According to a 2018 report prepared by the Stanford Center on Longevity, most American workers have not saved enough to allow them to retire at age 65 while maintaining their current standard of living. In 2019, a record number of American workers have lost their jobs, further diminishing their likelihood of a fully funded retirement. Many senior citizens are forced to seek employment in order to supplement their social security benefits which alone are unable to sustain them. This report will examine the implications of working while collecting social security, and what you can do to minimize the impact to social security benefits.
Your age at the time you claim your social security benefits is the sole determinant as to the impact on the benefits you actually receive. So let’s review the three key age groups as defined by Social Security Administration.
- The earliest age you can claim social security benefits is 62. Benefits claimed at age 62 are approximately 70% of what they would have been if you waited until full retirement age.
- Full retirement age is calculated based on the year you were born.
|Year of Birth||Full Retirement Age|
|1955||66 and 2 months|
|1956||66 and 4 months|
|1957||66 and 6 months|
|1958||66 and 8 months|
|1959||66 and 10 months|
|1960 or later||67|
- The latest age to claim retirement is at age 70. If you delay receipt of social security benefits beyond your full retirement age, the amount you receive will increase for each month you delay in accordance with the data contained in the following table:
|Year of Birth||Annual Rate Increase||Monthly Rate of Increase|
|1933 – 1934||5.5%||0.45%|
|1935 – 1936||6.0%||0.50%|
|1937 – 1938||6.5%||0.54%|
|1939 – 1940||7.0%||0.58%|
|1941 – 1943||7.5%||0.63%|
|1943 or later||8.0%||0.67%|
- If you retire before age 70, some of your delayed retirement credits will not be applied until the January after you start receiving benefits.
- For example, if you reach your full retirement age (67) in June, you may plan to wait until your 69th birthday to start your retirement benefits. Your initial benefit amount will reflect delayed retirement credits earned from your full retirement age through the year before your 69th birthday. In January of the following calendar year, your benefit will increase for the credits earned in the year of your 69th birthday.
If you decide to collect social security before you reach full retirement age, the amount of income you earn will impact the amount of social security you receive according to the following 2020 rules:
- For 2020, those who are younger than full retirement age throughout the year can earn up to $18,240 per year without losing any of their benefits. After that, you’ll lose $1 of annual benefits for every $2 you make above the threshold.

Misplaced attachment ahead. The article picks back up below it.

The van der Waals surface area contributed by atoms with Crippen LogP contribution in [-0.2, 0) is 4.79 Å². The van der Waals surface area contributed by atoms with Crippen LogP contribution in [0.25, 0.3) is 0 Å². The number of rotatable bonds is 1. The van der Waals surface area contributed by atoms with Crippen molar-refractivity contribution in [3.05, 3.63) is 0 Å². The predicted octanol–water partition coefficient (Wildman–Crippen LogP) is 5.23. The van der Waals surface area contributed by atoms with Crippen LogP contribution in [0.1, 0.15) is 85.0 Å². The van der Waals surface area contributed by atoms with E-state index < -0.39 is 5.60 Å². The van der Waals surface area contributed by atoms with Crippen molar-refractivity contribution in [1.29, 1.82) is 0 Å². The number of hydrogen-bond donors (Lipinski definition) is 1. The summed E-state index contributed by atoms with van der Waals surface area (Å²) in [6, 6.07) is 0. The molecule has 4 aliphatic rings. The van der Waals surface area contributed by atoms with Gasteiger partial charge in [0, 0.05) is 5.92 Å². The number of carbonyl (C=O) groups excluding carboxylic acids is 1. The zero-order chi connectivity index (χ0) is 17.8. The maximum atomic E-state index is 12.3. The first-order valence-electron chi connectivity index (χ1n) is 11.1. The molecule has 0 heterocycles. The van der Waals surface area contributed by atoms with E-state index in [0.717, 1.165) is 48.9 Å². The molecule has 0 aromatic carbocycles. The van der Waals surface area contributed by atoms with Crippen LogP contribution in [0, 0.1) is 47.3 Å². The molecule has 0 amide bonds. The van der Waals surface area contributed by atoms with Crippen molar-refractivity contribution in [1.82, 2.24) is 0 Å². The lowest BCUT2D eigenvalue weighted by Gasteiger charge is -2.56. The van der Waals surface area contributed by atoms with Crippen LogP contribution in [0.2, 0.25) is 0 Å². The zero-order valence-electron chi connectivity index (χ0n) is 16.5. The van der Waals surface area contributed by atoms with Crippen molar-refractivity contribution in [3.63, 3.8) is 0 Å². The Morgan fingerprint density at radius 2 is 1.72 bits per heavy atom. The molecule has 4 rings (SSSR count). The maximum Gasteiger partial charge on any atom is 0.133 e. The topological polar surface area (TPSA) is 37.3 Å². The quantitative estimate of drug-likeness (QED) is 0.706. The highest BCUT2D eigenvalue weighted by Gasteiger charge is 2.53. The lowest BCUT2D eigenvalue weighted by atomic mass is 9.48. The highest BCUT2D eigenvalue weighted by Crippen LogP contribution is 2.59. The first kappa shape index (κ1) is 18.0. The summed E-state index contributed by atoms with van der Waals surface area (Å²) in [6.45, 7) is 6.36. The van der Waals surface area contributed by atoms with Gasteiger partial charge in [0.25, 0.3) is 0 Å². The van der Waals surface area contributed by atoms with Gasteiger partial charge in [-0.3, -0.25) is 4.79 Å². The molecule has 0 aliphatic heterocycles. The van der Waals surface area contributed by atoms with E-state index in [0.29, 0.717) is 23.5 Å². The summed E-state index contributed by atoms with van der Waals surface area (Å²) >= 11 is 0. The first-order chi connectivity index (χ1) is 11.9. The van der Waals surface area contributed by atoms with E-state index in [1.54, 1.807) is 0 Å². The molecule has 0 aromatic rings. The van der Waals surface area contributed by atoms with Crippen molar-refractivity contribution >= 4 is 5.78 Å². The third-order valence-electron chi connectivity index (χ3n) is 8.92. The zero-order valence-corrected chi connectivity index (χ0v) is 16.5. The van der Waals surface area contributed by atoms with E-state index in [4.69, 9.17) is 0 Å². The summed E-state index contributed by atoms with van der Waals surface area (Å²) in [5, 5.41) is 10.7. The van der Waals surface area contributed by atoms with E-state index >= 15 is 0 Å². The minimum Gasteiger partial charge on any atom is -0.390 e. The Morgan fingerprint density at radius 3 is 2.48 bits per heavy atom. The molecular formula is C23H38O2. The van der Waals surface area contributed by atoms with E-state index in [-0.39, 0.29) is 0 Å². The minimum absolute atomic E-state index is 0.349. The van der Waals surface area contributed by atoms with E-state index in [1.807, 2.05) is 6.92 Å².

- If you claimed benefits during the calendar year, then the annual income threshold is calculated by multiplying $1,520 x number of months you received benefits.
- Those who reach full retirement age during the year have higher limits and lose less of their benefits. For 2020, you’ll lose $1 in annual benefits for every $3 you earn above the annual limit of $48,600.
- Unlike the example above, if you reach full retirement year during 2020, you do not prorate the annual limit.
- Income earned after you reach full retirement age do not count towards the annual limit.
- For those who decide to retire anytime during 2020
- You’ll still apply the relevant rule for the earnings test to see if you’d ordinarily have to give up any of your Social Security. However, regardless of your total earnings, you’re still entitled to get Social Security checks for any month in which you’ve officially retired.
- Once you have reached full retirement age, there are no income restrictions. You can earn as much as you are able and you will continue to receive your social security benefit.
The following sources of income are excluded from the income threshold:
- Pension payments
- Most annuity payments
- IRA and retirement account distributions
- Interest income
- Capital gains
The income that does count in the earnings limit is employment income. That means gross employment wages if you’re an employee and/or your net earnings from self-employment. The rules can be confusing when it comes to income. For example, if you are an employee, the income is attributed to the period it was earned. On the other hand, if you are self-employed, the income is attributed to the period it was paid.
One final note: if you receive a notice from the Social Security Administration that you owe them money, do not assume that you should immediately pay them back. Do reach out to them immediately or they will stop paying your benefits. Sometimes all it takes is an explanation to resolve the misunderstanding.
Michael Lewis, Registered Representative. Securities offered through Cambridge Investment Research Inc., a Broker/Dealer member FINRA/SIPC. Tutor Financial, LLC and Cambridge are not affiliated.
Investment Advisory Services offered through Independent Advisor Representatives of Cambridge Investment Research Advisors Inc, a Registered Investment Adviser